Aside from Maomao, there were five to six other people. As far as she could confirm with the faces she knew, they were all apprentice court physicians.
They were told to come along to buy medicine, and were then brought over to a plot in a farmhouse that ran a poultry raising business. It was situated a short distance from the capital.
Since they started with catching free-range chickens, they couldn’t go about wearing court physician robes. They started work with a thin farmer’s outfit and a leather apron. After catching the chickens outside and strangling them, they cut them up inside a hut.
“I didn’t tell you to cut them up while they’re alive. Be grateful for that.”
Court Physician Ryuu sounded like he was having fun. After pompously giving out instructions, he started his dealings with the chicken farmer. He was evaluating the deposit for the chicken, chicken entrails and the source of the chicken for herbal medicines.
When it came to catching and slaughtering chickens, Maomao bragged that she was better than the other apprentice court physicians. However, it was Tenyuu the apprentice court physician who caught the first chicken, so it was somehow vexing.
“Are you from a family of farmers?” Maomao blurted out in her vexation.
“No, I got used to this training, with this being the third time I’ve done it. That said, it doesn’t feel good, does it?” Tenyuu answered.
As expected, he had been feigning ignorance that time a few days ago.
Tenyuu seemed to be a generally useless man with a loose tongue, but it seems he has deft fingers. He sliced through the slippery chicken skin skilfully.
“Do it while thinking which organ is equivalent to the parts of the human body.”
Of course, the structure of humans and chickens are different.
This was probably the very first point of introduction.
If you can’t catch a chicken that’s running around, there’s no way you can do it to a human subject.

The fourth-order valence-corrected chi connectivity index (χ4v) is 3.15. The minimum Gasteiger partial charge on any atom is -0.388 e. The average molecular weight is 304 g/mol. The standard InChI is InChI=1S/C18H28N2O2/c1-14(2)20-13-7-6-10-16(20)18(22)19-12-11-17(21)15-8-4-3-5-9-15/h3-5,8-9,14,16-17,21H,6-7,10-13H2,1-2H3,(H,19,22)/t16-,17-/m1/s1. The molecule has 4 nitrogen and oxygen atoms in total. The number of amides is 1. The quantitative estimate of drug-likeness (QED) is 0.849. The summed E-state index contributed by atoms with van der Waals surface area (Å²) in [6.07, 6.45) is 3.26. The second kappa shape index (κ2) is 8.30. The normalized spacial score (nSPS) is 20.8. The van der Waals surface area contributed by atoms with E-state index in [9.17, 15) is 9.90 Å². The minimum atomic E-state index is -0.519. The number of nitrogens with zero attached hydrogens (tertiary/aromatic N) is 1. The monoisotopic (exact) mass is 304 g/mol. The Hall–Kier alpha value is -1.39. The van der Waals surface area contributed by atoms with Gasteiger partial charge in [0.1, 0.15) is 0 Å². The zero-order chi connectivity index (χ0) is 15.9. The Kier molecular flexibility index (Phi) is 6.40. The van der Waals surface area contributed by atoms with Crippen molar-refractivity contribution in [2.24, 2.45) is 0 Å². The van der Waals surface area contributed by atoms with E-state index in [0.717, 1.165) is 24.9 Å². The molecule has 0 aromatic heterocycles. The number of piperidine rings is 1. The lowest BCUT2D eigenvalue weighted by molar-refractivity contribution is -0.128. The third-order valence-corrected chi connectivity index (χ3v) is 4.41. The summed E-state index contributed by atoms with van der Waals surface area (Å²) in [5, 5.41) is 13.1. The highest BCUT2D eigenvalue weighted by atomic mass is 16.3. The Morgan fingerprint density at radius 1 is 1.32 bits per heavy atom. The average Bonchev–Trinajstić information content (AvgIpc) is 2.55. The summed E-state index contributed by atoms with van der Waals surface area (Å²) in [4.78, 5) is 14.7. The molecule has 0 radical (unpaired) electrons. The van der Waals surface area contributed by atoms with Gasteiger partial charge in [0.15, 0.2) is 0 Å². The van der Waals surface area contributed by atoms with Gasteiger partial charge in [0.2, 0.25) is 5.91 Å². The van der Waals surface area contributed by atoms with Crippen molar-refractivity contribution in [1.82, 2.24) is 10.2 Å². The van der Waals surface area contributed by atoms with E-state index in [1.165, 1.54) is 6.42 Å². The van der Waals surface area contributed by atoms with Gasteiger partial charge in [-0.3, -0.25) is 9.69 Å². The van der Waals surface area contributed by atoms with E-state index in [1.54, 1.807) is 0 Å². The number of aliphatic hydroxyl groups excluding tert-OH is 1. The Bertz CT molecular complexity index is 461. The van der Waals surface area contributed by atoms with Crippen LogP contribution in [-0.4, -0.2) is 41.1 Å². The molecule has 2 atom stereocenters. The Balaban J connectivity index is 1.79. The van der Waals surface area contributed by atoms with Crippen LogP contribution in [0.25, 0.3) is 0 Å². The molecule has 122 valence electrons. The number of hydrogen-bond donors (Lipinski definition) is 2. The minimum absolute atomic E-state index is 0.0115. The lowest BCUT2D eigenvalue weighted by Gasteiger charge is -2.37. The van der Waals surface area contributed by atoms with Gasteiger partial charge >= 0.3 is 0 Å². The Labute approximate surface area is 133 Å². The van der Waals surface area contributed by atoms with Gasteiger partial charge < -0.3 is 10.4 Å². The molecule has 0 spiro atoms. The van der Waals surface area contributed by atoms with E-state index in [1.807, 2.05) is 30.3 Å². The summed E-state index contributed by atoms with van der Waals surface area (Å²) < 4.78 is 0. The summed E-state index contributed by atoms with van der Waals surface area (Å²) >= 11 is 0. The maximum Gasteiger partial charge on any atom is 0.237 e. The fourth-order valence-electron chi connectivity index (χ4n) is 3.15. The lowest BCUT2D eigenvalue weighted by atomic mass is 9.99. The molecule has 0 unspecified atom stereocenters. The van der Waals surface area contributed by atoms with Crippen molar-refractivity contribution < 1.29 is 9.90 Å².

If you don’t have the guts to strangle a living chicken, you won’t be able to cut up a human.
If you don’t have the finesse to cut apart a strangled chicken, you won’t be able to do it to a human body.
It was the introduction of an introduction, but there were also apprentice court physicians who had a hard time with the first step.
“What’s after chicken?” Maomao asked.
“Pig. It’s large, so it’s one per three people. Once you get to cow, it’s five people. Once you’re used to it, you don the court physician robe and do it without making any blood splatters. And I haven’t advanced to the next step,” Tenyuu said.
“You still haven’t advanced?”
“No, I was made to start all over again. My skill is shaky, they said.”
He looked calm compared to the other apprentice court physicians, so she ended up talking with Tenyuu.
“It’s fine if you’re just doing it all over again. If they take that you don’t have the potential at all, you don’t have the path to promote,” he said.
(No potential, huh.)
She recalled the apprentice court physician that went strange.
“I won’t be able to make En’en-chan feel at ease with an apprentice court physician’s wages, you see.”